After an accident results in an injury, patients are understandably focused on their recovery and getting back to their normal day-to-day lives. This process is often more difficult for those who lose limbs. According to a recent journal review, every year, 1.7 million people live with limb loss. Furthermore, 60% to 80% of amputees feel these sensations of phantom limb pain. Which brings us to the question, what exactly is phantom pain? In today’s blog, our team will answer this question, as well as explore the cause of phantom pain and how to manage it.
What Exactly Is Phantom Pain?
According to the Mayo Clinic, “phantom pain is pain that feels like it’s coming from a body part that’s no longer there. Doctors once believed this post-amputation phenomenon was a psychological problem, but experts now recognize that these real sensations originate in the spinal cord and brain.” The signs of phantom pain involve:
- Constant or recurring pain
- Pain that feels like burning, crushing, cramping, shooting, throbbing, pins and needles, or stabbing
“The most accurate way to describe phantom pain is to take an ice pick to your fingernails repeatedly. If you’ve ever burned your hand, imagine doing that all the time. The feeling is similar to that,” says Patrick Daniel, personal injury attorney and founder of Patrick Daniel Law Firm.
The Cause of Phantom Pain
While there are multiple reasons for limb loss – diabetes, infections, serious accidents – understanding the cause of phantom pain is a bit more complex. The precise origin is uncertain, but experts believe it is related to the brain and spinal cord. Phantom pain may be a reaction to mixed signals from the brain. Following the loss of a limb, parts of the brain and spinal cord stop having input from the non-existent appendage and erratically calibrate. The outcome can set off the human body’s alarm system, otherwise known as pain. Remapping the lost limb’s sensory circuitry to a different existing body part may also occur, and cause feeling or pain in the other area. The physical memory of pre-amputation pain in the impacted area, nerve ending damage, and amputation scar tissue are thought to play a part in phantom pain as well.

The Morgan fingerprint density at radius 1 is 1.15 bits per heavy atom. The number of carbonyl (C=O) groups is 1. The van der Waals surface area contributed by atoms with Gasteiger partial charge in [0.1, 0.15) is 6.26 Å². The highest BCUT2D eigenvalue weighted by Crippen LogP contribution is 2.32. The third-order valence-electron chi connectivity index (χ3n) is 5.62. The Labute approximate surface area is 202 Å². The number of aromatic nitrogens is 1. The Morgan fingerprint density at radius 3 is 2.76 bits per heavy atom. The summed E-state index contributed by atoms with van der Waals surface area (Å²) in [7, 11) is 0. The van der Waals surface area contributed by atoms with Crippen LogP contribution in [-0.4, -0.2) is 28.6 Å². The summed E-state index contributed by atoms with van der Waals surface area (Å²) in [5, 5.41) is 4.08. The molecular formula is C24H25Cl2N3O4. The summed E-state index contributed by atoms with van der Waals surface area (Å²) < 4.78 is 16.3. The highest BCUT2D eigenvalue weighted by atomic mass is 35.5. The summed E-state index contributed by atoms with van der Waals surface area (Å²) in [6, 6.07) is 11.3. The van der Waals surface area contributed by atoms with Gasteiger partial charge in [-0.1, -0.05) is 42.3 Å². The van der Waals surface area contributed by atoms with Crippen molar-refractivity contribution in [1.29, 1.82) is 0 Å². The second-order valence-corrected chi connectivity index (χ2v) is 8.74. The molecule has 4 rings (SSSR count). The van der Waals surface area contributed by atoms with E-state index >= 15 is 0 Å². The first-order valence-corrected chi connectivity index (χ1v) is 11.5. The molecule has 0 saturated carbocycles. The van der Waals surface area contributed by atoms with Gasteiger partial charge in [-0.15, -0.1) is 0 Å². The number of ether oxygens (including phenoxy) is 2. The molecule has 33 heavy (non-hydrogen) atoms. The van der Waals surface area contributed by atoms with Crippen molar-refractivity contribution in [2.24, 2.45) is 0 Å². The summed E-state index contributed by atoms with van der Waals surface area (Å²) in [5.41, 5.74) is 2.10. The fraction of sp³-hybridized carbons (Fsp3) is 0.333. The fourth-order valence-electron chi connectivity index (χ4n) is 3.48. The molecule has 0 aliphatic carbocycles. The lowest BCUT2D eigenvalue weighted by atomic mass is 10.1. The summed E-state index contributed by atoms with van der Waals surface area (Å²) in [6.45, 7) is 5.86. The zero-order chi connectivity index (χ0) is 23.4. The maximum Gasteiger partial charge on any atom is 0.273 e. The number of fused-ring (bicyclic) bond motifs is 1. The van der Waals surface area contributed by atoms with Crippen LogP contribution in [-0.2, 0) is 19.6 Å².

How To Manage It
Fortunately, managing phantom pain is possible through home remedies, support groups, medication, therapies, and/or surgery (brain stimulation). Phantom pain treatment is not a one size fits all, so what works for one person may not work for another. Medications may include N-methyl-d-aspartate (NMDA) receptor antagonists, anticonvulsants, over-the-counter pain relievers, narcotics, or antidepressants. On the other hand, therapies may involve acupuncture, spinal cord stimulation, ‘mirror box,’ or repetitive transcranial magnetic stimulation (rTMS).
Have You Experienced An Injury Due To A Faulty Product Or Unsafe Conditions?
If you’ve suffered from phantom pain and are considering taking legal action, our experienced personal injury attorneys at Patrick Daniel Law are here to provide the support you need during this difficult time. We have an extensive and successful history of winning cases for our clients. Contact us or call us at (713) 999-6666 to schedule a free consultation today.